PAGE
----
Sean Paul is lashing out on the ‘slavery mentality’ among artistes in Dancehall’s clash culture as the industry is filled with hypocrisy, disunity, and lack of positivity.
“The movie Django reminds me of our clash culture. Two youths fight, and then a guy gives one the hammer and says finish him”, the Grammy-winning artiste said during an interview with DJ Epps interview. “That reminds me of clash. I don’t like that. If we perpetuate it year after year to these kids, they are going to come up and do the same thing. Since slavery, we have been put up against ourselves, and we shouldn’t be doing that”.
Sean Paul whose decorated international career excludes cutthroat stage antics as seen at the at the once annual Sting stage show and controversy, which he believe is crippling the industry.
“The statement I made to DJ Epps is really heartfelt. I carried that feeling about our clash culture for a long time, but not knowing what exactly to say about it or how to say it and the time to say it,” SP told The Sunday Gleaner in a follow-up interview. “Why do we, when bigging up one person, have to deny the other of their glory? It’s divide and rule. It’s very crab in a barrel”, he added.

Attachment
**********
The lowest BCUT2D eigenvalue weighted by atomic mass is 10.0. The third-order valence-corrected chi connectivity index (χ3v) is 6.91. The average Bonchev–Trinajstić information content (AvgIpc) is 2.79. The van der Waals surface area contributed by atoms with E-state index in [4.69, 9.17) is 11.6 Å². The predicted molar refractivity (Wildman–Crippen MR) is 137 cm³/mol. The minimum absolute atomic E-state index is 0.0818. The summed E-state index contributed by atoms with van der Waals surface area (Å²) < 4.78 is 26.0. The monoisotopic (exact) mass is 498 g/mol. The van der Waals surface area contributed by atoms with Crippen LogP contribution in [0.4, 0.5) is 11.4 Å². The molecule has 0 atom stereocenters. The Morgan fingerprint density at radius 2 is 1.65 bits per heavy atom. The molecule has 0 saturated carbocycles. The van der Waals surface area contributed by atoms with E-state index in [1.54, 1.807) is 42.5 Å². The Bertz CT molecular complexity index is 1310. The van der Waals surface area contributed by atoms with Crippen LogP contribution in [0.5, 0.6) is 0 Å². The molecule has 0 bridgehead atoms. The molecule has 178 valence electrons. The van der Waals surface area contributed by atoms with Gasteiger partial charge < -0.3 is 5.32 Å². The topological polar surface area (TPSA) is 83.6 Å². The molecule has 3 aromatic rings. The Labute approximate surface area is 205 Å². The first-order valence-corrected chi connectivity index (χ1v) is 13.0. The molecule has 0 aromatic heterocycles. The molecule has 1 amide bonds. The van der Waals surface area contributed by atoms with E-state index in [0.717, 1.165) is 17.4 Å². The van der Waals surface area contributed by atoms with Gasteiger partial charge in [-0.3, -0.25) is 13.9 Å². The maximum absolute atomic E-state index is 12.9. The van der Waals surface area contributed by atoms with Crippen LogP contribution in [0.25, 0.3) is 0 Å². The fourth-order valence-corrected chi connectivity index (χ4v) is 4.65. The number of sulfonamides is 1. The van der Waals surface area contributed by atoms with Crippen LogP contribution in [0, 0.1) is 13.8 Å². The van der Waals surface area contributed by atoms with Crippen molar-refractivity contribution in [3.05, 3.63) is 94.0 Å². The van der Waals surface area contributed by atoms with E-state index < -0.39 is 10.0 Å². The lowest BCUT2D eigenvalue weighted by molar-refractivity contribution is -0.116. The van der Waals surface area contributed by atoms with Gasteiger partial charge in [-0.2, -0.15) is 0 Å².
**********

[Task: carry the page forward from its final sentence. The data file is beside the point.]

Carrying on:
“As Capleton seh, music is a mission, not a competition. There shouldn’t be the arrogance of ‘I am the best’ because we are all good at what we do. We are such a powerful force, yet so divided, that it leaves this big space. Instead, we are here squabbling among each other, so [internationally] they say, ‘This is good. Let’s take it.’”
Sean Paul called out Sting for enabling a ‘slavery mentality’ among Dancehall entertainers.
“Every year in Jamaica, we grew up with Sting. The basis of the entire show was to clash each other and do the most hard-core performance. This is slavery mentality to me, and I just don’t want to do that. In our culture, we had Shabba and Ninjaman clash and Ninjaman and Super Cat, and I was a fan of all those people. I see people in the street who seh that Shabba badder and stab up each other over it. I don’t want to see none of that. The black, gold, and green, those are my colours,” the singer told DJ Epps.
In acknowledging that there is both good and bad in the clash culture, Paul told the Gleaner, “As I said in the interview, we all have benefitted from clash culture. It helps everybody – the selectors who clash, upcoming artistes who learn from the mistakes others might make, or the triumphs he sees, the same artistes who are clashing. It sharpens us a lot and makes us very potent and very creative emcees and musicians.”